|Condition or disease||Intervention/treatment|
|Stroke||Other: Virtual Reality Other: Traditional Therapy|
Show Detailed Description
|Study Type :||Interventional (Clinical Trial)|
|Actual Enrollment :||47 participants|
|Intervention Model:||Parallel Assignment|
|Masking:||Single (Outcomes Assessor)|
|Official Title:||Virtual Reality Intervention for Stroke Rehabilitation|
|Study Start Date :||September 2011|
|Primary Completion Date :||August 2013|
|Study Completion Date :||August 2013|
Experimental: Virtual Reality Therapy
The VR-therapy will include the playing of various virtual reality or video-games which encourages the use of the extremities while sitting and standing.
Other: Virtual Reality
The VR-therapy will include the playing of various virtual reality or video-games which encourages the use of the extremities while sitting and standing
Other Name: 'Community based' VR program
Active Comparator: Traditional Therapy
The traditional therapy will include exercises for balance and walking and for the upper extremity using traditional therapeutic tools such as balls, weights, chairs, bands, steps, etc.
Other: Traditional Therapy
The traditional therapy will include exercise for balance and walking and for the upper extremity using traditional therapeutic tools such as balls, weights, chairs, bands, steps, etc.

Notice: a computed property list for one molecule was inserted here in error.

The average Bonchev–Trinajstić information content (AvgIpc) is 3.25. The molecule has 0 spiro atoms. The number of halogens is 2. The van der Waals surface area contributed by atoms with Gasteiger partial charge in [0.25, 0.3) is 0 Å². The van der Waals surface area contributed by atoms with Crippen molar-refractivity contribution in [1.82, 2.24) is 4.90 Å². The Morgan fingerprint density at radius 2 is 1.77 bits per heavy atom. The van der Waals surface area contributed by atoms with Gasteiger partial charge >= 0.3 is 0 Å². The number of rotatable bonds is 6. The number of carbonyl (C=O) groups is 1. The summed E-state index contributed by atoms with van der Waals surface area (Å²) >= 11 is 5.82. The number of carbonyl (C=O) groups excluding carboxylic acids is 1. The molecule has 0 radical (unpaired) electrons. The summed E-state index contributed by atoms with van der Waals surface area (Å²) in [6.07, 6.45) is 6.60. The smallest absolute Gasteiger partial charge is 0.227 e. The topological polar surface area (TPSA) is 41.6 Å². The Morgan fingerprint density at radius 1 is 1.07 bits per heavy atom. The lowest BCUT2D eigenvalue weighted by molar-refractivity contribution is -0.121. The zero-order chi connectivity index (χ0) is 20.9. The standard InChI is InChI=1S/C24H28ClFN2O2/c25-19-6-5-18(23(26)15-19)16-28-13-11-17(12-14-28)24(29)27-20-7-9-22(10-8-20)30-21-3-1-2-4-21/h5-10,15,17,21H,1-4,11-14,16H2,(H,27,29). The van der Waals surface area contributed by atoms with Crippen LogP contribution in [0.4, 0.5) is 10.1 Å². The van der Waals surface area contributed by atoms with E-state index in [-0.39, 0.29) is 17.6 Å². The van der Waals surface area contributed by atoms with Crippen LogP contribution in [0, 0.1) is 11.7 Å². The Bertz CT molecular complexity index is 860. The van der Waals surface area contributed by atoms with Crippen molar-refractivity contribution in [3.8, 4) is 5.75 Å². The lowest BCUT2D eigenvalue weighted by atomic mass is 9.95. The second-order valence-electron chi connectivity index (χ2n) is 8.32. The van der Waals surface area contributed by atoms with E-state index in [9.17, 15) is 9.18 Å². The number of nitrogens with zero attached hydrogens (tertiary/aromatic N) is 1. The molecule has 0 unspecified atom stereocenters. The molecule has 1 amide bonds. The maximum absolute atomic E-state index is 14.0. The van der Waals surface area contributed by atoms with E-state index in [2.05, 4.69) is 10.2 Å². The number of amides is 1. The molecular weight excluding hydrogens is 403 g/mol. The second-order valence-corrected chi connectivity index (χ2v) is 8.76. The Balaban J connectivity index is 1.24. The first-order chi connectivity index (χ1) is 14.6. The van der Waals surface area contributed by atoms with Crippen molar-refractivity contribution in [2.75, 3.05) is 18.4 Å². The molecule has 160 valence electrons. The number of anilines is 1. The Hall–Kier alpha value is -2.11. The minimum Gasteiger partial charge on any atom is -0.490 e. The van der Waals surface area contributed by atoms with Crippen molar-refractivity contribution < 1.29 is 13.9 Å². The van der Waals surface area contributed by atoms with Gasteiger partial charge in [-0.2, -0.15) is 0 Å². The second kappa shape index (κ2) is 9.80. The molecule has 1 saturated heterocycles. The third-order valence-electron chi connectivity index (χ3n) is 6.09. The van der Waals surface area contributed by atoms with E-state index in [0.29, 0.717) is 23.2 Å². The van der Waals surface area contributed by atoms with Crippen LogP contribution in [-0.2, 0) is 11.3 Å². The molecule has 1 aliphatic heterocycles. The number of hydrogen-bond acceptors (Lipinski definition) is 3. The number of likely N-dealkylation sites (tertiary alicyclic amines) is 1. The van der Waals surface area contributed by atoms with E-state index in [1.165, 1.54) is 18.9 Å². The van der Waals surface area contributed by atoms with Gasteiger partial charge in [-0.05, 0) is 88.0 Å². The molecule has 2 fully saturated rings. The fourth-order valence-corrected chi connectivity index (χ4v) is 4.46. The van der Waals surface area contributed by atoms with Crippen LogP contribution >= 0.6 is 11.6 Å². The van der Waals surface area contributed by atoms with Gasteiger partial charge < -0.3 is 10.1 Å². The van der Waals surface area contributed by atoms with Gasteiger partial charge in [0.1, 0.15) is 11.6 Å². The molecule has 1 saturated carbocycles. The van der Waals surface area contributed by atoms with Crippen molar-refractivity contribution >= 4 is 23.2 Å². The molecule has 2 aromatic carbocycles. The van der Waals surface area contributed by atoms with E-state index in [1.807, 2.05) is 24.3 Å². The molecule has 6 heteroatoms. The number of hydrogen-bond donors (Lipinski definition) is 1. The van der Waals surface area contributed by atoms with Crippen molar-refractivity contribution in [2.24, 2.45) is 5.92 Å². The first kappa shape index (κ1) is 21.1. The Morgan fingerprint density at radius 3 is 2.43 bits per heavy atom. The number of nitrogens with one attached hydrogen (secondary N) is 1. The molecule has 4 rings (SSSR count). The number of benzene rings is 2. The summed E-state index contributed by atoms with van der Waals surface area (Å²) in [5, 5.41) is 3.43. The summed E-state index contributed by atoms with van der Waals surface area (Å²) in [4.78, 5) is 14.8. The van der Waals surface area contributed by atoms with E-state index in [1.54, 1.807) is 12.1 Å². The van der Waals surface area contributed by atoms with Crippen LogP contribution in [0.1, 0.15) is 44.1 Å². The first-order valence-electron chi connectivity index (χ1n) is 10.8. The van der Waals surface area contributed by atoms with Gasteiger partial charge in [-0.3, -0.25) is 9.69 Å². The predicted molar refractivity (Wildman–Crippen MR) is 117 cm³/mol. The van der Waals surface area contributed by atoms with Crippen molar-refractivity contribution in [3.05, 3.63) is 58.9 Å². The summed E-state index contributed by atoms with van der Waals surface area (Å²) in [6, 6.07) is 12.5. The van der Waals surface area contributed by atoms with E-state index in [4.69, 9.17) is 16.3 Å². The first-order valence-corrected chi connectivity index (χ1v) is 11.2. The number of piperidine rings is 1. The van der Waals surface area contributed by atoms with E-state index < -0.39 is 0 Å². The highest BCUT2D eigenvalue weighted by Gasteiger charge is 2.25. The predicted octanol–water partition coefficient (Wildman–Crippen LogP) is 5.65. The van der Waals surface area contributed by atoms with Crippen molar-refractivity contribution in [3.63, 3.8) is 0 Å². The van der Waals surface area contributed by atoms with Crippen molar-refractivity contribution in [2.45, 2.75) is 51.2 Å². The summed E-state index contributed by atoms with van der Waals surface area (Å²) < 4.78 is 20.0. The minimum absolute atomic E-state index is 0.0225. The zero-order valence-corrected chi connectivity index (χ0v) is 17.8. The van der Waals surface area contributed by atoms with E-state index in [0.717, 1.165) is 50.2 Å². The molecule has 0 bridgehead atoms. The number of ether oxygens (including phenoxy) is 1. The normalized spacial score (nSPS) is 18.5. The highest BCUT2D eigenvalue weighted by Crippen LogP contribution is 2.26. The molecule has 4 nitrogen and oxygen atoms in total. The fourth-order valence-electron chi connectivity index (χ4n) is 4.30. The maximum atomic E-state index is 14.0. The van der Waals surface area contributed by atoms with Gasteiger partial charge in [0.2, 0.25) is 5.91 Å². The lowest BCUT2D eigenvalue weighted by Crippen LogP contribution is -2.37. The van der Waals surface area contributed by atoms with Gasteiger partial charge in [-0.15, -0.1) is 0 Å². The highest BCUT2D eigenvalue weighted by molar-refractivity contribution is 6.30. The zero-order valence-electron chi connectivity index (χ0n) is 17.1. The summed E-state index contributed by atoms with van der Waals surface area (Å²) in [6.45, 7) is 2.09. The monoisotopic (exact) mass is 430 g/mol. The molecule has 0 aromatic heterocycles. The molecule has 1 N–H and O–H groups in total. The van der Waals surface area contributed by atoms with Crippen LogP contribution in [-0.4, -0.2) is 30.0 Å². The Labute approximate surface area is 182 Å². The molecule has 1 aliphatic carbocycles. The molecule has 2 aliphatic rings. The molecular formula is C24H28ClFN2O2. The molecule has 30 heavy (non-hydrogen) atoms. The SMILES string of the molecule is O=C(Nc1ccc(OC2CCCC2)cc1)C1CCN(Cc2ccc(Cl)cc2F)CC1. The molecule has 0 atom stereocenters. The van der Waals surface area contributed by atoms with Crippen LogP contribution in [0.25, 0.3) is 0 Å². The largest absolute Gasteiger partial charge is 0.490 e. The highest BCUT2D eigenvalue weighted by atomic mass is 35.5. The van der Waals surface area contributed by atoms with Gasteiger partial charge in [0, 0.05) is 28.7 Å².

Other Name: 'Community based' Traditional therapy program
- Physical activity of the lower and upper extremities [ Time Frame: 6 months ]Physical activity of the lower and upper extremities will be measured using accelerometers to quantify the amount of hand usage, the number of steps taken per day and energy expenditure.
- The Fugl-Meyer Motor Assessment (FMA) (upper extremity subtest) [ Time Frame: 6 months ]To assess the motor impairment of the upper extremity after stroke. Each movement is graded on a 3-point scale and the total score for the upper extremity ranges from 0-60 points.
- The Action Research Arm Test (ARAT) [ Time Frame: 6 months ]To assess the functional ability of the upper extremity by grasping and moving objects of different size and weight. It has four subtests; grasp, grip, pinch and gross movement. The total score is out of 57 points.